Thursday, September 15, 2011

Revising character . . .

I came to my writing this week not wanting to admit that I was disenchanted with my main character, Deidre. In Standing Stones, Book 1, Deidre was brave. She followed Mac to Van Dieman's Land, flaunting convention, at a time when women had few resources. She became a teacher through her own will, and stood up to her mother and her minister to pursue her own destiny. Yet in Years of Stone, Book 2, once in Tasmania, she deflates, overwhelmed by bustling Hobart Town, unsure of her place, easily cowed by the upper class. No wonder I don't like her any more. This wasn't Deidre.

So when Deidre lands in Tasmania in 1842, would she be less overwhelmed? Is her feeling of ineffectualness really a mirror to my own sense of “Gosh, where am I?” in this not-so-clearly-understood colonial past? She’s not bowed over by convention. In common with Mac, she has the courage to stand up to those in power.

In Standing Stones, both Mac and Deidre suffered for their stand. In Years of Stone, they would not change. They will fight for something, and, they will succeed.

Lady Jane Franklin, the wife of Lieutenant-Governor John Franklin, is a powerful figure in Tasmanian history, but Deidre does not seek approval from her, nor does she aspire to the upper class. So I need to discover what Deidre and Mac are likely to stand for and to defend. That's at the macro level and will help me "see" the resolution of Deidre's initial decision to follow Mac to this faraway land where so many were transported.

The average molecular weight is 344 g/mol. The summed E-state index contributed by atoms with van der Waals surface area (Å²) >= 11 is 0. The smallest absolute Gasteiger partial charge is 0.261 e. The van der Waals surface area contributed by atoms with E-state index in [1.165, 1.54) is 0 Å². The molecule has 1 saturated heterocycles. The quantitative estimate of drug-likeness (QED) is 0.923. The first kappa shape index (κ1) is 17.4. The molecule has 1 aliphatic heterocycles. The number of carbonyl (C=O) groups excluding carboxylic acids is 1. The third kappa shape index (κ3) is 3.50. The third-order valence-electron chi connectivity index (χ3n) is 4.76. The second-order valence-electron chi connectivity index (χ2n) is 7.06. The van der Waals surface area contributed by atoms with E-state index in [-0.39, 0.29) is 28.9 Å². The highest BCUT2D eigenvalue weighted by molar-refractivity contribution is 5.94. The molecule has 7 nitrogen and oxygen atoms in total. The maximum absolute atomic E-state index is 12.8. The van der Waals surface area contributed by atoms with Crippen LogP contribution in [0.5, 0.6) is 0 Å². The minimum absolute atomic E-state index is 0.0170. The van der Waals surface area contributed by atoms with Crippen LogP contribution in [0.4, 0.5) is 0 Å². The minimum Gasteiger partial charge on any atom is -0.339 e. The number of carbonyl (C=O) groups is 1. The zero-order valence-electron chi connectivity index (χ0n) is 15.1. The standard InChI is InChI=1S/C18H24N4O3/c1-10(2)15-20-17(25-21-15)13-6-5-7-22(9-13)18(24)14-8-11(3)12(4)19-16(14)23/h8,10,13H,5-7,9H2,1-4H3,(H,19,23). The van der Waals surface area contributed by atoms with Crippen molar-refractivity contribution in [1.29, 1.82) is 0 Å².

Deidre is strong-willed. Her first goal is to get established in rough and tumble Hobart Town of 1842. Does she find a job, a place to stay, a boarding house? Is her money stolen (following the shipwreck, she has some sewn into her clothing). Does she get attacked? Does she walk down the street alone, with men catcalling after her? BY HER OWN EFFORTS, SHE NEEDS TO PUSH THROUGH HER OWN OBSTACLES.

How is she accepted by the middle tier (that’s her true home, not the upper class). Will she be geographically pushed away? If I am to develop CONFLICT, Deidre can never be safe in a place made safe by others. She has to create her own place through her will power and her courage.

After spending three years with this character, I'm still wondering if she sees the forest or the trees? What is her wider vision? What is her fatal flaw? Does she remain worthy of Mac? Is he worthy of her? What I do know now is that she is feisty and courageous, and I care about her again.

Some writers go about telling their stories after resolving these questions. They use any combination of character studies, plot outlines, note cards, even computer-generated programs that help to keep the process organized. I just try to sit down each day and work on the story. Deidre and Mac. Mac and Deidre.

This piece of scrimshaw, carved by some nameless sailor, shows such a sweet couple, perhaps the yearning of this sailor so long ago, perhaps an archetype of Deidre and Mac. The scrimshaw is dated 1840, Tasmania, and held at the Queen Victoria Museum and Gallery.

Thursday, September 08, 2011

'Fire Sisters' is up at Fiction365 . . .

Today, my flash fiction, "Fire Sisters" is up at Fiction365.

The story began in response to a writing prompt from the "Practice" group at the online Internet Writing Workshop back in March. The prompt was fire. My first thought was of those women factory workers who walked up nine flights of stairs to be locked into a shirtwaist factory sweatshop in New York City. The Triangle Shirtwaist Factory fire of 1911 was an unforgettable tragedy and provoked changes in union and occupational safety laws.

You can read a summary of the fire at Wikipedia or my story at Fiction365.

Otherwise, I'm still drafting and researching Years of Stone, just now reading a lot about women in prison in 1840, most recently, Kay Daniels' Convict Women. Interestingly, not everything you read in a book is true, but more about that later.

Today, I'm just celebrating.